The trend of using AI systems in food apps was started back in 2015 when Google started developing its Im2Calories, a system that counted calories based on Instagram photos. It was followed, as The Daily Meal reported, “researchers from MIT’s Computer Science and Artificial Intelligence Laboratory and the Qatar Computing Research Institute created Pic2Recipe, an app that uses artificial intelligence to predict ingredients and suggests similar recipes based on looking at a picture of food.”
The same team is still trying to “improve the system to understand images of food in more detail, including identifying cooking and preparation methods. They are also interested in recommending recipes based on dietary preferences and available ingredients.”
But as Ai capabilities develop, it seems that Foodvisor took the idea one step further.
AI Model Can Predict Clinical Application Of Medical Research
When it comes to biomedical research, there are hundreds of research papers being published every day. Yet it can be difficult to predict what research will make it out of the lab setting and lead to clinical applications. Recently, a machine learning model developed by the Office of Portfolio Analysis, or OPA, at the National Institutes of Health (NIH) was able to determine the likelihood of a biomedical research case being used in clinical trials or guidelines. According to the OPA, the citation of a research article in a clinical trial is an early indicator of translational progress or the use of research findings as a potential treatment for disease.
As reported by AI Trends, the researchers at the OPA created a new metric for their machine learning model to use, dubbed Approximate Potential to Translate, or APT. According to the OPA Director, George Santangelo, bio-medicinal translation can be predicted based on the reaction of the scientific community to the research papers that a project based on. Santangelo said that there are distinct trajectories for the flow of knowledge which can predict the success or failure rate of a paper influencing clinical research.
The creation of the APT metric coincides with the release of the NIH’s second version of the iCite tool. iCite is a browser-based application that provides information about journal publications based on their specific field of analysis. Moving forward, the iCite tool will return the APT values for queries.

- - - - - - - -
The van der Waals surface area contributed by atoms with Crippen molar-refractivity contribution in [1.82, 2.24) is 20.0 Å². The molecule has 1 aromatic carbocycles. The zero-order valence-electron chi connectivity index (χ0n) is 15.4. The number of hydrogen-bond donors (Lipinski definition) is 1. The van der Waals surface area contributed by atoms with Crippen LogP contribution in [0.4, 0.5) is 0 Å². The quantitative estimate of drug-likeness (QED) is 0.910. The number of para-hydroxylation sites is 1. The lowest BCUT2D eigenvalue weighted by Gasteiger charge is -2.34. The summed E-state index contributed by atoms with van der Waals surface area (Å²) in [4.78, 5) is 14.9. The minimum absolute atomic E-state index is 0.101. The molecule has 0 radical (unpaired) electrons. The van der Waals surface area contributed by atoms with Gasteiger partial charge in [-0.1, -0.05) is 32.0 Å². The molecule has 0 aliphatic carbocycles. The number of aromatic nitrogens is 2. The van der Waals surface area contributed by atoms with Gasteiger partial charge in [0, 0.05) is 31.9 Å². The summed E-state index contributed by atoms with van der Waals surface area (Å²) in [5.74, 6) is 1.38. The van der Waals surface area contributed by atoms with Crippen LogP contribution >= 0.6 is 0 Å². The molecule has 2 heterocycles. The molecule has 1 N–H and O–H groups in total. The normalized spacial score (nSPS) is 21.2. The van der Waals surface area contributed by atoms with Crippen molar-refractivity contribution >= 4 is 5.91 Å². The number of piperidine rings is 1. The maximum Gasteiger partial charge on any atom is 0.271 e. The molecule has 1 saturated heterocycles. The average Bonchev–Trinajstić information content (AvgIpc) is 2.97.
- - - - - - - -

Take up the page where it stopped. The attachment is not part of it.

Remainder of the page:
The process of adapting laboratory research into clinical applications is a complex tasks that often takes years. Attempts have been made to expedite this process, due to the many variables involved in the task, it can be difficult to assess the translational process. As explained by Santangelo, machine learning algorithms are a powerful tool that could
enable clinicians to better understand which research papers are likely to prove useful in the clinic. As the team of researchers experimented with and refined their APT metric, useful predictive patterns began to materialize.
“I think the most important one that we focus on is the diversity of interest from across the fundamental to clinical research axis. When people across that axis — from fundamental scientists often in the same field as the work that’s being published, all the way to people in the clinic — show an interest in the form of citations in those papers, then the likelihood of eventual citation by a clinical trial or guideline is quite high.”
According to Santangelo, the selected features show genuine promise in predicting the translation from research paper to a clinical method. Data on a publication collected over at least two years from the date of publication often give accurate predictions about a paper’s eventual citation in a clinical article.
Santangelo explained that thanks to the new metric and machine learning algorithms the researchers can have more complete knowledge of what is going on in the literature and that this allows better insight into the research areas which are more likely to appeal to clinical scientists.
Santangelo also explained that their algorithms integration into the iCite tool is intended to leverage the free, open nature of the NIH’s Open Citation Collection database.
The NIH Open Citation Collection database is currently comprised of over 420 million citation links and growing. The Santangelo team’s algorithm will be presenting the APT values for these citations when iCite 2.0 launches in the future.
Many databases are restrictive and propriety, and according to Santangelo, these barriers inhibit collaborative research. Santangelo opines that there isn’t a fantastic justification for keeping the data behind a paywall and that because their algorithm is supposed to let others see the calculated APT values, it wouldn’t be beneficial to use proprietary data sources.